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J Epidemiol Community Health 57:440-443 doi:10.1136/jech.57.6.440
  • Research report

Socioeconomic differences in attitudes and beliefs about healthy lifestyles

  1. J Wardle1,
  2. A Steptoe2
  1. 1Cancer Research UK, Health Behaviour Unit, Department of Epidemiology and Public Health, University College London, UK
  2. 2Psychobiology Group, Department of Epidemiology and Public Health, University College London
  1. Correspondence to:
 Professor Jane Wardle, Cancer Research UK, Health Behaviour Unit, Department of Epidemiology and Public Health, University College London, 2–16 Torrington Place, London WC1E 6BT, UK; 
 j.wardle{at}ucl.ac.uk
  • Accepted 10 October 2002

Abstract

Study objectives: The factors underlying socioeconomic status differences in smoking, leisure time physical activity, and dietary choice are poorly understood. This study investigated attitudes and beliefs that might underlie behavioural choices, including health locus of control, future salience, subjective life expectancy, and health consciousness, in a nationally representative sample.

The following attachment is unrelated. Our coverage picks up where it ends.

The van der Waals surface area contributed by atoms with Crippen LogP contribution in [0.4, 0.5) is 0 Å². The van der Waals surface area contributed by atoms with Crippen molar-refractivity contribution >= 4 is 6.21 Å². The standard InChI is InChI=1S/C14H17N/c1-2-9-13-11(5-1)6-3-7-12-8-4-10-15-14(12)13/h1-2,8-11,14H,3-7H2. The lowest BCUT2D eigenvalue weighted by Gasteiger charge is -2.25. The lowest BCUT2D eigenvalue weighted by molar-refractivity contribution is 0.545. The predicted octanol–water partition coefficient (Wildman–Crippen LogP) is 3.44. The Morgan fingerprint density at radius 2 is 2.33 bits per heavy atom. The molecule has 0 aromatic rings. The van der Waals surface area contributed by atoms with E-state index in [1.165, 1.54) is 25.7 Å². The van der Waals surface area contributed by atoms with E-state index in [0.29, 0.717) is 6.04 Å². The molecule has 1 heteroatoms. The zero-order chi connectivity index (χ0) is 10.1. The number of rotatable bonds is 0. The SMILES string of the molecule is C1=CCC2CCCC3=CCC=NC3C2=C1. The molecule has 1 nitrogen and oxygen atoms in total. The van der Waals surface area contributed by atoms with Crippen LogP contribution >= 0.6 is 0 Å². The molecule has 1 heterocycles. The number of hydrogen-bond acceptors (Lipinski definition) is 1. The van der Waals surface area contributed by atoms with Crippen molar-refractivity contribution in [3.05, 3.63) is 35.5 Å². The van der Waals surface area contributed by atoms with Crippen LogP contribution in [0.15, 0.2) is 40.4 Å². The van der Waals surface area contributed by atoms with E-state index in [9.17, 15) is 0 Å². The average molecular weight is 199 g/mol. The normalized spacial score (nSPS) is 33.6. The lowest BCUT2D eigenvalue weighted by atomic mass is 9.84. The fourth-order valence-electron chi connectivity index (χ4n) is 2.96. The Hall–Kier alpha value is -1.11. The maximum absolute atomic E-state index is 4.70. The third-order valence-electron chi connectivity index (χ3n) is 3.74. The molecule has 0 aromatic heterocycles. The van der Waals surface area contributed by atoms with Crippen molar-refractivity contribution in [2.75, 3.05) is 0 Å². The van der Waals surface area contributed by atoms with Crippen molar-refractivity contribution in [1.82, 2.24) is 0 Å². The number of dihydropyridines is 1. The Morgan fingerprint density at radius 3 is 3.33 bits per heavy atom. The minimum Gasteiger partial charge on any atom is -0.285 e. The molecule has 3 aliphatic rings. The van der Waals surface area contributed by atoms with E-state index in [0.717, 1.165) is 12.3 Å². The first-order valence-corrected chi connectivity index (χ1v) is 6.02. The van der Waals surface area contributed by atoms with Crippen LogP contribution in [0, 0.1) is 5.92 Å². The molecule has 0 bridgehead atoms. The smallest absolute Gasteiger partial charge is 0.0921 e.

Design: Data were collected as part of the monthly Omnibus survey of the Office of National Statistics in Britain.

Participants: A stratified, probability sample of 2728 households was selected by random sampling of addresses. One adult from each household was interviewed.

Main results: Higher SES respondents were less likely to smoke and more likely to exercise and eat fruit and vegetables daily. Lower SES was associated with less health consciousness (thinking about things to do to keep healthy), stronger beliefs in the influence of chance on health, less thinking about the future, and lower life expectancies. These attitudinal factors were in turn associated with unhealthy behavioural choices, independently of age, sex, and self rated health.

Conclusions: Socioeconomic differences in healthy lifestyles are associated with differences in attitudes to health that may themselves arise through variations in life opportunities and exposure to material hardship and ill health over the life course.

Footnotes

  • * In comparison with the general population in mid-2000, a slightly lower proportion of young adults aged 16–24 responded (11.2% v 13.7%), while the proportion of respondents aged 55–64 years (16.0%) was greater than population estimates (13.2%). However, the omnibus survey samples only people living in private households, whereas population estimates also include students living away from home in college accommodation, and staff living in National Health Service accommodation.

  • Funding: this research was supported by Cancer Research UK.

  • Conflicts of interest: none.

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